Europe Encompassed 2010
                               34 days  Adventures
from $ 3210*   no AIR
                           May   1, 2010                           May   22, 2010

Air Travel
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Days 1-2 Paris          
Our group will arrive from all over the world today, and we ask that you be in the hotel by 18:00, as our first group meeting takes place at that time. Check out the Intrepid notice for details of this important meeting. There are no planned activities for this first day, and with so much to see and do in Paris, we suggest you get out there and start seeing it! It would be best to arrive a few days early if possible and do as much sightseeing in Paris before the trip starts. There really is that much to see and do. The sights of Paris are iconic and you have more options than time. Go to the Louvre Museum to see the Mona Lisa and the Venus de Mile, or the Musee d'Orsay- now home to some of the most famous Impressionist paintings- you do not need to be an art aficionado to appreciate this museum. The Eiffel tower can whisk you to some glorious views of the city for alternative view take a picnic al fresco on the steps of the Sacre Coeur. Gaze at the Notre Dame Cathedral with its vast rose windows and menacing gargoyles, visit the home of the Phantom of the Opera, or shop at Les Halles and along the Rue de Rivoli. A walk on the Champs Elysees culminating in the Arc de Triomphe is an omissible sight. There is so much to do so don't waste a minute! Your leader will collect part of your local payment (EUR200 cash per person) today. Please bring Euro notes/bills in large denominations. The remainder will be collected on day 15.

Days 3-4 Bruges
After a bus and train ride (approx. 6 hours) we cross to Flanders and to the small medieval trading town of Bruges, a gourmet's delight full of fine restaurants, delicious chocolates, waffles and the world's greatest variety of beers. Bruges (or Brugge) is one of the most beautiful medieval cities in Europe and is known as "the Venice of the North" with the picturesque canals, cobbled lanes and Renaissance style architecture that have made it a travellers' favourite. Walk or cycle the narrow cobbled streets and squares of this world heritage city, shop for famous Belgian lace and yummy chocolates, marvel at the Flemish masters at the Groeninge Museum, opt for a cruise along the Lake of Love or take a bike ride along the city canals or rural riverside on one of many trails. Other optional activities include the beer museum or the chocolate museum, climb the giant Belfry or take a day trip to Waterloo, Ghent or Antwerp. You have plenty of free time to explore this charming city and its surroundings on foot or bike. For an alternative approach, why not choose a De Halve Maan brewery tour to learn about the beer for which Belgium is famous or cap your days off in one of the many bars such as the renowned 't Brugs Beertje which has over 250 beers available. The food market in the Old Market Square is a highlight. It sells fresh local produce like fruits and vegetables, but most importantly different Belgian cheeses and meats, hot chicken and local specialties.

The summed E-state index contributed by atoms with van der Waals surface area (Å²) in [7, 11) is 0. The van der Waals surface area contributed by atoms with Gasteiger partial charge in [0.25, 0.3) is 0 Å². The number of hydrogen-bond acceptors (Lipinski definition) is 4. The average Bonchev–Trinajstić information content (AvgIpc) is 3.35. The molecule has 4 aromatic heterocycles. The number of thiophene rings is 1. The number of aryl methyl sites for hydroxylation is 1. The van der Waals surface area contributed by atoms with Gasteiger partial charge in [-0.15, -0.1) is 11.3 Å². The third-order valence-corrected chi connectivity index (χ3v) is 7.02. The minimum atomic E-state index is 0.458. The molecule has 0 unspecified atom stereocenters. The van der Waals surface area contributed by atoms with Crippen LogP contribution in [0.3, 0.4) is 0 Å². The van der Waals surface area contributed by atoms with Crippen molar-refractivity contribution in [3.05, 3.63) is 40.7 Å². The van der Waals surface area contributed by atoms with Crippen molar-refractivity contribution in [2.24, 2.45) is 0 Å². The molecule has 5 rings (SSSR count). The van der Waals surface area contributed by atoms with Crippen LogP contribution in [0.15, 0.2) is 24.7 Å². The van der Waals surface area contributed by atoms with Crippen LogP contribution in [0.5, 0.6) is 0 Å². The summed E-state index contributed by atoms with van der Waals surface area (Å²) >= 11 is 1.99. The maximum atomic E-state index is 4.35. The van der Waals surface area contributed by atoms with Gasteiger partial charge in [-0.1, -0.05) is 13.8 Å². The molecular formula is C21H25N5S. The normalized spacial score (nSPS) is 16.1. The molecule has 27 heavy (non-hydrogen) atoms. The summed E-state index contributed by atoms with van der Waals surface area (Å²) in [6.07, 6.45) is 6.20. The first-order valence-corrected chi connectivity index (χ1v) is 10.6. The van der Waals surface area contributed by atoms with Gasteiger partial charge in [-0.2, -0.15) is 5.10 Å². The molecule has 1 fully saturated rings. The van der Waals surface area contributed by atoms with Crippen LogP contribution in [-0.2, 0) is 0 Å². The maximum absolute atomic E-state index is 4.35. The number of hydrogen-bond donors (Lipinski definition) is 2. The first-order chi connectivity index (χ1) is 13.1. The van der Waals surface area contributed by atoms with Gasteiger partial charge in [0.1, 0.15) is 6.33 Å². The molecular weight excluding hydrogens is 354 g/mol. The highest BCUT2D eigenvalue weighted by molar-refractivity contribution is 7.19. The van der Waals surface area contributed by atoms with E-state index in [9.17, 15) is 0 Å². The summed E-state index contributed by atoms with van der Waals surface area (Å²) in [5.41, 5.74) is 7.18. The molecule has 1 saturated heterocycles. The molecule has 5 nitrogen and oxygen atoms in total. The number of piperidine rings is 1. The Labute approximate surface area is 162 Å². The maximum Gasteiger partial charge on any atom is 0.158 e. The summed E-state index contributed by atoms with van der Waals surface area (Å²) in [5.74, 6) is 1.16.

Days 5-6 Amsterdam